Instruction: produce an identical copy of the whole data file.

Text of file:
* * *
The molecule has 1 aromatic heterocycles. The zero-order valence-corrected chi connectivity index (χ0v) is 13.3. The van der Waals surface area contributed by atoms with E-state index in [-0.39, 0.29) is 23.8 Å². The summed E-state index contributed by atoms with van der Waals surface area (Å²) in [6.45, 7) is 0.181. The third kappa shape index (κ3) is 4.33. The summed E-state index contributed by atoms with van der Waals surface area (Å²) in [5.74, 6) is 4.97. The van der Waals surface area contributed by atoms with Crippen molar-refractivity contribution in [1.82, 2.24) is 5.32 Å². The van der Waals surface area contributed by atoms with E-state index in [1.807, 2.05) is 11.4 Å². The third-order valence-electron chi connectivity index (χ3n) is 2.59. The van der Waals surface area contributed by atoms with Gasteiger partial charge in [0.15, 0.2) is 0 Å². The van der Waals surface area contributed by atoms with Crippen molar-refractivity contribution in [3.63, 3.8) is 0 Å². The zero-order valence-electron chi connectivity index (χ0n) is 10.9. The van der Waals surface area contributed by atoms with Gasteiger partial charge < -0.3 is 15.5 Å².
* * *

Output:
The molecule has 1 aromatic heterocycles. The zero-order valence-corrected chi connectivity index (χ0v) is 13.3. The van der Waals surface area contributed by atoms with E-state index in [-0.39, 0.29) is 23.8 Å². The summed E-state index contributed by atoms with van der Waals surface area (Å²) in [6.45, 7) is 0.181. The third kappa shape index (κ3) is 4.33. The summed E-state index contributed by atoms with van der Waals surface area (Å²) in [5.74, 6) is 4.97. The van der Waals surface area contributed by atoms with Crippen molar-refractivity contribution in [1.82, 2.24) is 5.32 Å². The van der Waals surface area contributed by atoms with E-state index in [1.807, 2.05) is 11.4 Å². The third-order valence-electron chi connectivity index (χ3n) is 2.59. The van der Waals surface area contributed by atoms with Gasteiger partial charge in [0.15, 0.2) is 0 Å². The van der Waals surface area contributed by atoms with Crippen molar-refractivity contribution in [3.63, 3.8) is 0 Å². The zero-order valence-electron chi connectivity index (χ0n) is 10.9. The van der Waals surface area contributed by atoms with Gasteiger partial charge < -0.3 is 15.5 Å².